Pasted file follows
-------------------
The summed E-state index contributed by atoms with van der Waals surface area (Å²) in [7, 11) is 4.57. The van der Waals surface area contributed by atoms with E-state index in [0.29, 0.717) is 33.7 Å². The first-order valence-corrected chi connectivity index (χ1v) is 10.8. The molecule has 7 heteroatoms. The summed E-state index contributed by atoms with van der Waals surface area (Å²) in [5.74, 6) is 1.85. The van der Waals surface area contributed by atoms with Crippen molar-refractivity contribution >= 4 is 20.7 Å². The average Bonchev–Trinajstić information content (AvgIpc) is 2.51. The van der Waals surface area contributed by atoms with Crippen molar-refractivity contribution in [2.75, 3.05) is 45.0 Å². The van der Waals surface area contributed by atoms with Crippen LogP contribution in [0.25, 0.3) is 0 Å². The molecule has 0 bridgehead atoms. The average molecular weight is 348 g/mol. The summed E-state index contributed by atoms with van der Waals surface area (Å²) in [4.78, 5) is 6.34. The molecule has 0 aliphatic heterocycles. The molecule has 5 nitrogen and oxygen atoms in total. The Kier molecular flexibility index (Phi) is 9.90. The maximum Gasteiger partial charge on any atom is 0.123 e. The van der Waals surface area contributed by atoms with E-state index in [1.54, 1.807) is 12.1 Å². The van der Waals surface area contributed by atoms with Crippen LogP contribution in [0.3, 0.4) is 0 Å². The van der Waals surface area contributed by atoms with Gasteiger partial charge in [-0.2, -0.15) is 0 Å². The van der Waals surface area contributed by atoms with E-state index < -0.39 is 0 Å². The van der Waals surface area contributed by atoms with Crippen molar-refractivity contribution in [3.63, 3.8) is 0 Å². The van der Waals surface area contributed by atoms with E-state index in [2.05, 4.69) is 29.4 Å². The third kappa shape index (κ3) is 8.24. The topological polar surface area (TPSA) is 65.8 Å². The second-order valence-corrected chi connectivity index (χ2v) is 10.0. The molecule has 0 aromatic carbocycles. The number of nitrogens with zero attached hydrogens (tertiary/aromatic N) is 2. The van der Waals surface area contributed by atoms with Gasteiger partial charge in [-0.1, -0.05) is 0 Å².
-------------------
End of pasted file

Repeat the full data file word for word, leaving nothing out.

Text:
The summed E-state index contributed by atoms with van der Waals surface area (Å²) in [7, 11) is 4.57. The van der Waals surface area contributed by atoms with E-state index in [0.29, 0.717) is 33.7 Å². The first-order valence-corrected chi connectivity index (χ1v) is 10.8. The molecule has 7 heteroatoms. The summed E-state index contributed by atoms with van der Waals surface area (Å²) in [5.74, 6) is 1.85. The van der Waals surface area contributed by atoms with Crippen molar-refractivity contribution >= 4 is 20.7 Å². The average Bonchev–Trinajstić information content (AvgIpc) is 2.51. The van der Waals surface area contributed by atoms with Crippen molar-refractivity contribution in [2.75, 3.05) is 45.0 Å². The van der Waals surface area contributed by atoms with Crippen LogP contribution in [0.25, 0.3) is 0 Å². The molecule has 0 bridgehead atoms. The average molecular weight is 348 g/mol. The summed E-state index contributed by atoms with van der Waals surface area (Å²) in [4.78, 5) is 6.34. The molecule has 0 aliphatic heterocycles. The molecule has 5 nitrogen and oxygen atoms in total. The Kier molecular flexibility index (Phi) is 9.90. The maximum Gasteiger partial charge on any atom is 0.123 e. The van der Waals surface area contributed by atoms with E-state index in [1.54, 1.807) is 12.1 Å². The van der Waals surface area contributed by atoms with Crippen LogP contribution in [0.3, 0.4) is 0 Å². The van der Waals surface area contributed by atoms with Gasteiger partial charge in [-0.2, -0.15) is 0 Å². The van der Waals surface area contributed by atoms with E-state index < -0.39 is 0 Å². The van der Waals surface area contributed by atoms with Crippen molar-refractivity contribution in [3.63, 3.8) is 0 Å². The van der Waals surface area contributed by atoms with E-state index in [2.05, 4.69) is 29.4 Å². The third kappa shape index (κ3) is 8.24. The topological polar surface area (TPSA) is 65.8 Å². The second-order valence-corrected chi connectivity index (χ2v) is 10.0. The molecule has 0 aromatic carbocycles. The number of nitrogens with zero attached hydrogens (tertiary/aromatic N) is 2. The van der Waals surface area contributed by atoms with Gasteiger partial charge in [-0.1, -0.05) is 0 Å².